Social Adult Day Services

Frequently Asked Questions 



Q: What is Social Adult Day Care?

A: A structured, comprehensive program which provides functionally impaired individuals with socialization; supervision and monitoring; personal care; and nutrition in a protective setting during any part of the day, but for less than a 24-hour period. 

Q: How do I open a Social Adult Day Care?

A: Before you open, make sure that you are familiar with what a Social Adult Day program is.  Next, take the following steps to establish your program and the needs of your community:

    1. Figure out who will be served by identifying your participants
    2. Research the need in the area you are looking to open defining your participant base and how you will staff your program
    3. See what types of marketing and networking are needed to promote your program.
    1. Follow the New York State Office for the Aging Regulations
    2. Become familiar with the National Adult Day Services Association Standards and Guidelines for Adult Day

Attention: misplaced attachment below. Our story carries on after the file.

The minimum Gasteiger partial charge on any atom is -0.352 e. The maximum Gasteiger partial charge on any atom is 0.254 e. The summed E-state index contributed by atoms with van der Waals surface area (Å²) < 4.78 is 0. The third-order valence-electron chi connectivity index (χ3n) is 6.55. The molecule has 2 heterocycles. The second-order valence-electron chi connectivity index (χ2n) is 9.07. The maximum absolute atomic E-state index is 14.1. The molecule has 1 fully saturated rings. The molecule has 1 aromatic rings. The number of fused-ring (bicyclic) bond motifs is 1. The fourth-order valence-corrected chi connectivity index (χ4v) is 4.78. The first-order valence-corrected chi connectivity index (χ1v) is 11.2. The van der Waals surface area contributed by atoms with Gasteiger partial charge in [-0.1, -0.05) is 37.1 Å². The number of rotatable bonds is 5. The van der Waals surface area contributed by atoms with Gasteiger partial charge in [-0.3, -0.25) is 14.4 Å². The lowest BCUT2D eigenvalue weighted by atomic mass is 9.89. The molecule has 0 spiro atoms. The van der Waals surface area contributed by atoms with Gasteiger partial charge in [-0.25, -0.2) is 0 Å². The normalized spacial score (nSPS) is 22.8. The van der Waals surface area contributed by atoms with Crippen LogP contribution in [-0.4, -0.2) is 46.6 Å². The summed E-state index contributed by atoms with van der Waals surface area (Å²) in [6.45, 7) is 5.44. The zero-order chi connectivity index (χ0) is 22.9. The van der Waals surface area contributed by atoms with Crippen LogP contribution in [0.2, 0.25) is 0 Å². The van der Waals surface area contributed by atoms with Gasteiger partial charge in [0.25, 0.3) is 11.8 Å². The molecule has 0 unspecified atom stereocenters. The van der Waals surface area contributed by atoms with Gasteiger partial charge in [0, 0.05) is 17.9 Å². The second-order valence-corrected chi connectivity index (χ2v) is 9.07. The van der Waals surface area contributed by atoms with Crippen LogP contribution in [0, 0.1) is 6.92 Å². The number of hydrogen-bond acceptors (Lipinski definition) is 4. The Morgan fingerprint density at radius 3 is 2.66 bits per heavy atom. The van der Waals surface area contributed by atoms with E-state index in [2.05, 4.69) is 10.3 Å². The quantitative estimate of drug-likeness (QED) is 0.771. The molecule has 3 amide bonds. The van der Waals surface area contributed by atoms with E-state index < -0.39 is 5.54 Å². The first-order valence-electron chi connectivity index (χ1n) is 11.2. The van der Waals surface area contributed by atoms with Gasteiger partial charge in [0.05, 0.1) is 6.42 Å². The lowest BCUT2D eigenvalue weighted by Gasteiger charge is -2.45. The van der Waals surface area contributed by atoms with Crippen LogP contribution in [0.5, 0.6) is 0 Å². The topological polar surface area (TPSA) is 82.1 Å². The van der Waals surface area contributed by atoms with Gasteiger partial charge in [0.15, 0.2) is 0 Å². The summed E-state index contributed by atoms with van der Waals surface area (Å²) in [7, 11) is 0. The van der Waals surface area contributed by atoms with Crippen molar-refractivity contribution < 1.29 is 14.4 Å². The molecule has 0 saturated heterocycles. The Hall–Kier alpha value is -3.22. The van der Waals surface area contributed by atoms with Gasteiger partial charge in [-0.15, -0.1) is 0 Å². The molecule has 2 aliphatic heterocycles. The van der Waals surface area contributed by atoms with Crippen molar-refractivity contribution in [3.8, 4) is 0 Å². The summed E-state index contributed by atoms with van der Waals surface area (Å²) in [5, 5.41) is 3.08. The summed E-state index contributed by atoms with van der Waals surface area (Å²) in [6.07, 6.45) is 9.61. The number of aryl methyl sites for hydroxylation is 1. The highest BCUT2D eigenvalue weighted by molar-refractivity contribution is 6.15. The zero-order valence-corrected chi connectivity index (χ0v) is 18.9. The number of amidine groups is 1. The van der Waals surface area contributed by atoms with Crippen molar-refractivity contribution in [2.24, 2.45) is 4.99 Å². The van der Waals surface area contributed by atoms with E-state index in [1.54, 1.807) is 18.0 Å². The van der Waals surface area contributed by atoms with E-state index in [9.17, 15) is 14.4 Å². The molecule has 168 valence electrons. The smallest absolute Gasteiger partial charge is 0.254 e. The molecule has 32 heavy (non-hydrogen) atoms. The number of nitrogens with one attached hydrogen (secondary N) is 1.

3. Network in your local area by visiting other programs
    4. Join the appropriate associations
    5. Contact the media
    6. Join NYSADSA to make sure your program is listed as a preferred program in New York State
    7. Contact local community advisory councils and County Office for the Aging who can help promote your program and provide links to your community.
    1. Figure out if you will be privately or publicly sponsored or funded. Currently, there is no dedicated funding stream for social model adult day care programs. Successful programs are patchwork quilts of various funding from private and public sources.
      1. Budget for your program.  What is your operating costs?  Some costs to consider: Rent, Utilities, Telephone, Salaries & Benefits, Food Supplies, Operating Supplies (crafts, paper plates, cups, napkins, office supplies, activities supplies), Dues/Meeting/Training/Conference costs, Transportation, Postage, Insurance, Miscellaneous Contingency funds.
      2. Sources of funding. Diversify your funding portfolio! Look at funding parts of your program through government sources: USDA CACFP reimburses a portion of your cost for meals and snacks, local food banks can reduce meal costs, subsidized senior employment programs to provide part-time workers in exchange for on-the-job training.